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AWS Images

  6 minute read.

Last Modified 2021-02-26 11:28 EST

Process Summary

  • Requirements
    • FreeBSD system
    • AWS Account
    • S3 Bucket
    • User with permissions for EC2
      • Download the user key to the local working directory and modify
    • Install bhyve and bsdec2-image-upload
    • Patch bsdec2-image-upload if needed
  • Create TrueNAS image file
    • Download TrueNAS .iso
    • Create blank image file
    • Load virtualization module
    • Create tap and bridge interface
    • Load image and iso into bhyve
    • Install TrueNAS
  • Upload image to EC2
    • Description and region name are required
  • Launch EC2 instance
    • Select name created with image
    • t2.large is the recommended instance type
    • Add HDD/SSD volumes as needed
    • Step 6: add new rule
      • Type: http
    • Launch the instance
  • Wait for AWS to finish status checks
  • Paste Public DNS or Public IP link in browser to access TrueNAS web interface

Using Virtualized TrueNAS with Amazon Web Services (AWS)

These instructions demonstrate how to create a virtualized TrueNAS image on FreeBSD, configure it with Amazon Elastic Compute Cloud (EC2), and access the TrueNAS web interface. There are a few things that must be prepared before building the image. The FreeBSD system needs two applications to create, configure, and upload the virtual machine image: bhyve and bsdec2-image-upload. The most recent version (>=1.3.1) of bsdec2-image-upload is required, otherwise an SSL error occurs when attempting to upload the image. If not available on the ports tree, the utility can be downloaded from the GitHub repository.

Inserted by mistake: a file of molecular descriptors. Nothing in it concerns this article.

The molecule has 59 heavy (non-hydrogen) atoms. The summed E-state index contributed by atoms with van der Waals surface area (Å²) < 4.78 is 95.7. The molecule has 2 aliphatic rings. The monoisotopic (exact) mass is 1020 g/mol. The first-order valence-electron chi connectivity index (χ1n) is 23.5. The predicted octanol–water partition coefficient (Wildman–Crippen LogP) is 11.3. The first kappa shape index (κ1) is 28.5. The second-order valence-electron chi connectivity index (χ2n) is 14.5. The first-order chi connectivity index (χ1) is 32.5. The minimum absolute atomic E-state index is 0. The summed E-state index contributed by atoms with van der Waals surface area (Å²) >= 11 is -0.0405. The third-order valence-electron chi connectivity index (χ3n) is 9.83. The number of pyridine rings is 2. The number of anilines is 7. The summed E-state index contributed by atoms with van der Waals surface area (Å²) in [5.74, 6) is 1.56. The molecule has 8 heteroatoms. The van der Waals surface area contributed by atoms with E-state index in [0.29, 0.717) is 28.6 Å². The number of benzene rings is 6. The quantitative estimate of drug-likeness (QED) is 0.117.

Currently, bsdec2-image-upload fails on images that aren’t 10GB. An issue has been created, but in the meantime a workaround is to edit main.c and replace:

"BlockDeviceMapping.1.Ebs.VolumeSize=10&"

with

"BlockDeviceMapping.1.Ebs.VolumeSize=16&"

To build, use a FreeBSD system with either libressl-devel or openssl-devel, as well as ca_root_nss, and run make install.

Create an AWS account with an S3 bucket. Record the region associated with the S3 bucket. Set the bucket lifetime policy to delete data after 1 day, as bsdec2-image-upload does not delete files from S3 and the files are no longer needed after the AMI is registered. A user with permissions to EC2 and S3 is must have these permissions:

s3:PutObject
s3:GetObject
ec2:RegisterImage
ec2:DescribeImages
s3:DeleteObject